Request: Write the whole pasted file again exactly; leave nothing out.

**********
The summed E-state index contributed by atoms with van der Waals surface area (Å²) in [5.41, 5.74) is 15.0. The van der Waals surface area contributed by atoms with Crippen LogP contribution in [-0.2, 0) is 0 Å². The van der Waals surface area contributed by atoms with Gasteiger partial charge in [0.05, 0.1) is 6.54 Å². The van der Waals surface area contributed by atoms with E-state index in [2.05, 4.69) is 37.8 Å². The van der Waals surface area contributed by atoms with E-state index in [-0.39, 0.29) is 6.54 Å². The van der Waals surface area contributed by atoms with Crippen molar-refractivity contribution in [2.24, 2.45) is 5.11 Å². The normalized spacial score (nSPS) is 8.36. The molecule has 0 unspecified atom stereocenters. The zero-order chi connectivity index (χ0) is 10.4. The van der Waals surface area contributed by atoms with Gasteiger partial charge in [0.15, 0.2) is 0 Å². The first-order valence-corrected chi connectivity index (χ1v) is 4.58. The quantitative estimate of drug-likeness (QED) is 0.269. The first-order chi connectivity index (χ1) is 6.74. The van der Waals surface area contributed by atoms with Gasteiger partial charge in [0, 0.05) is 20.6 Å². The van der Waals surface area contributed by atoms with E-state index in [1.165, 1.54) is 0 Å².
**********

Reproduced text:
The summed E-state index contributed by atoms with van der Waals surface area (Å²) in [5.41, 5.74) is 15.0. The van der Waals surface area contributed by atoms with Crippen LogP contribution in [-0.2, 0) is 0 Å². The van der Waals surface area contributed by atoms with Gasteiger partial charge in [0.05, 0.1) is 6.54 Å². The van der Waals surface area contributed by atoms with E-state index in [2.05, 4.69) is 37.8 Å². The van der Waals surface area contributed by atoms with E-state index in [-0.39, 0.29) is 6.54 Å². The van der Waals surface area contributed by atoms with Crippen molar-refractivity contribution in [2.24, 2.45) is 5.11 Å². The normalized spacial score (nSPS) is 8.36. The molecule has 0 unspecified atom stereocenters. The zero-order chi connectivity index (χ0) is 10.4. The van der Waals surface area contributed by atoms with Gasteiger partial charge in [0.15, 0.2) is 0 Å². The first-order valence-corrected chi connectivity index (χ1v) is 4.58. The quantitative estimate of drug-likeness (QED) is 0.269. The first-order chi connectivity index (χ1) is 6.74. The van der Waals surface area contributed by atoms with Gasteiger partial charge in [0, 0.05) is 20.6 Å². The van der Waals surface area contributed by atoms with E-state index in [1.165, 1.54) is 0 Å².